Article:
What Is Generative AI?

Here’s everything you need to know about generative AI — a form of artificial intelligence that creates content.

Written by Ellen Glover
What Is Generative AI?
Image: Shutterstock / Built In
Hal Koss | Feb 13, 2024

Generative AI describes artificial intelligence models that, when trained on massive data sets, are capable of automatically producing content in the form of text, images, audio and video — all by predicting the next word or pixel.

What Is Generative AI?

Generative AI is a form of artificial intelligence in which algorithms automatically produce content in the form of text, images, audio and video. These systems have been trained on massive amounts of data, and work by predicting the next word or pixel to produce a creation.

Typically, it starts with a simple text input, called a prompt, in which the user describes the output they want. Then, various algorithms generate new content according to what the prompt was asking for.

“It’s essentially AI that can generate stuff ... The quality of the output is why people are so excited.”

What began as OpenAI’s release of ChatGPT in 2022 has now become a subcategory of artificial intelligence that is growing at a breakneck pace, with tech giants like Microsoft, Google and Amazon hopping on the bandwagon.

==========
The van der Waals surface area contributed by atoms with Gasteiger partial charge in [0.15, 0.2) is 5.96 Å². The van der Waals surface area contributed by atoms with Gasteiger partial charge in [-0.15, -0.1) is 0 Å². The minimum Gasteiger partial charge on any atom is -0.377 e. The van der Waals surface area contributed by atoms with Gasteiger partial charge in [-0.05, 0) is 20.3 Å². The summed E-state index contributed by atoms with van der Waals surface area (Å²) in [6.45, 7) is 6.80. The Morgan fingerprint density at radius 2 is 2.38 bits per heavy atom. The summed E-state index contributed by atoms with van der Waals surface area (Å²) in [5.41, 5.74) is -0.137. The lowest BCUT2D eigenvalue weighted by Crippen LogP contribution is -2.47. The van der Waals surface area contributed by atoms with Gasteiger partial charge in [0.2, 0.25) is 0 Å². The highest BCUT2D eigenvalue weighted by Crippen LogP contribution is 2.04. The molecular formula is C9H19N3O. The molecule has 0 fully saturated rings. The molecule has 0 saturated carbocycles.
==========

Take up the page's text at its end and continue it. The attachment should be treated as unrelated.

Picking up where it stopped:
“It’s essentially AI that can generate stuff,” Sarah Nagy, the CEO of Seek AI, a generative AI platform for data, told Built In. And, these days, some of the stuff generative AI produces is so good, it appears as if it were created by a human. “The quality of the output is why people are so excited,” Nagy said.

Popular Generative AI Tools

  • ChatGPT: ChatGPT is an AI-powered chatbot developed by OpenAI, with a unique ability to not only generate written content but also converse with users fluently.
  • DALL-E 2: Also created by OpenAI, DALL-E 2 can generate realistic images with nothing more than a short text prompt thanks to a process called diffusion, which begins with a pattern of random dots that gradually form an image.
  • Gemini: Gemini is a generative AI chatbot created by Google, based on its model of the same name. Formerly called Bard, it can answer questions asked by users or create new content from text or image prompts.